Short essays by Douglas Winslow Cooper, Ph.D., the author of TING AND I: A Memoir of Love, Courage and Devotion, published in September 2011 by Outskirts Press (Parker, CO, USA), available from outskirtspress.com/tingandi, Barnes and Noble [bn.com], and Amazon [amazon.com], in paperback or ebook formats. Please visit us at tingandi.com for more information.
Saturday, January 19, 2013
THE SHIELD OF GOLD, Midnight Madness, Part 3
Criminals prefer to operate at night, using the dark to cover their activities. The disadvantage for them is that there is typically not a crowd of people in which to hide. When perps start to move, we have a good chance of spotting them.
“Man with a gun.” Those are scary words. Sometimes the threat comes from someone on the roof of an apartment building. Criminals like to use the roofs in New York City because they can often go from one apartment house to another apartment building over the adjoining rooftops.
What goes up must come down, however. Often members of our unit would charge up the stairs and flush the criminal from the rooftop of that building so that he ran either down the fire escape to an alley or ran across to another roof, but eventually he had to come down to street level. Often, that’s just where I’d be.
Speaking of rooftops reminds me of a series of robberies that were being perpetrated by an Albanian gang at strip malls in our area. The criminals would cut a hole in the roof, climb down into the store, and steal whatever they could find.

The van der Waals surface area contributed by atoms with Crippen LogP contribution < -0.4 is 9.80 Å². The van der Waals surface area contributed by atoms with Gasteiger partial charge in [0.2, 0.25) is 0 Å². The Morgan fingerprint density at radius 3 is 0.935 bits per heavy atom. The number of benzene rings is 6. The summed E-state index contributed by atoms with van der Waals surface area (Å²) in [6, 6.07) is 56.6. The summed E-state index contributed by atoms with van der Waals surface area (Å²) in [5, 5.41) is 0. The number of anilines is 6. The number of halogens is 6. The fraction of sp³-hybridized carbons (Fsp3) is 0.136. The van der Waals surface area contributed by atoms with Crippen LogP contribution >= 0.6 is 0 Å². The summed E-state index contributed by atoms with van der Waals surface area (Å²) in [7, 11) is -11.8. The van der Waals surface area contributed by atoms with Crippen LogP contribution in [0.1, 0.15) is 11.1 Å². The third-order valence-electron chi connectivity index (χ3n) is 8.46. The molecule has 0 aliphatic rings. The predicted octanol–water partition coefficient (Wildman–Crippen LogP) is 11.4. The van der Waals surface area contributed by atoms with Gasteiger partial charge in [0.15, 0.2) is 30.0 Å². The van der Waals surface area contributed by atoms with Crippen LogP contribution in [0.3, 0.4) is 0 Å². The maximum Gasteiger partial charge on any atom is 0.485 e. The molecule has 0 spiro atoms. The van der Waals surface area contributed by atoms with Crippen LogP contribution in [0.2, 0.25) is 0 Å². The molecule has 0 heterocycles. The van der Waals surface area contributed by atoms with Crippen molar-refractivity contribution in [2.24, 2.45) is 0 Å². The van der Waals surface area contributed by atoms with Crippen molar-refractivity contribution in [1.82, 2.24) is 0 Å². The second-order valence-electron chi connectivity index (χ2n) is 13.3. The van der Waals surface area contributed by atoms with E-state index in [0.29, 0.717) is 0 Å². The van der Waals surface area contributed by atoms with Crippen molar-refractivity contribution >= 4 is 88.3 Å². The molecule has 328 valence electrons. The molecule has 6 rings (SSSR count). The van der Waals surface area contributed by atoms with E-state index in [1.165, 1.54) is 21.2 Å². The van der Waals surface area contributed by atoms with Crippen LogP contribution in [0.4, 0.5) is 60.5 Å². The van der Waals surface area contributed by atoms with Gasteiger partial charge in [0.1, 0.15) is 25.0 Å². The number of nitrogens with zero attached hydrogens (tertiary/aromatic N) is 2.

We had reason to believe that we knew the target of the next heist. We understood how they were getting around burglar alarm systems. Similar to the ruse used by thieves in the jewel-snatch movie Topkapi, the burglars would cause the burglar alarms to go off erroneously.
Typically, the alarm was tripped, and officers would then respond to the alarm call. They would check out the perimeter, doors, windows, and gate. If all seemed secure, they would finalize the job to the dispatcher as “secured from ground level” [10-98], indicating that the alarm call was completed and they were available for the next assignment. After a few repetitions of this, the storeowners typically would turn off the burglar alarms so that they would not be charged a fee from the alarm company. Turning off the alarm allowed the burglars to continue without any fear that the police would be called to the location.
We saw this pattern of false alarms developing at one store in a strip mall, and decided to set up a surprise party for our interlopers. At closing time we made ourselves comfortable in the store, and, sure enough, between 3am to 4am we heard the sound of a drill on the roof. The thieves were drilling a small hole in the roof so that they could use a saw blade to cut themselves a large opening through which they entered the store.
Not only were we in the store, but we had back-up police units outside the store. When the burglars “dropped in” to collect some loot, they got an unpleasant surprise. We threw them a “perp party” and put them in cuffs.
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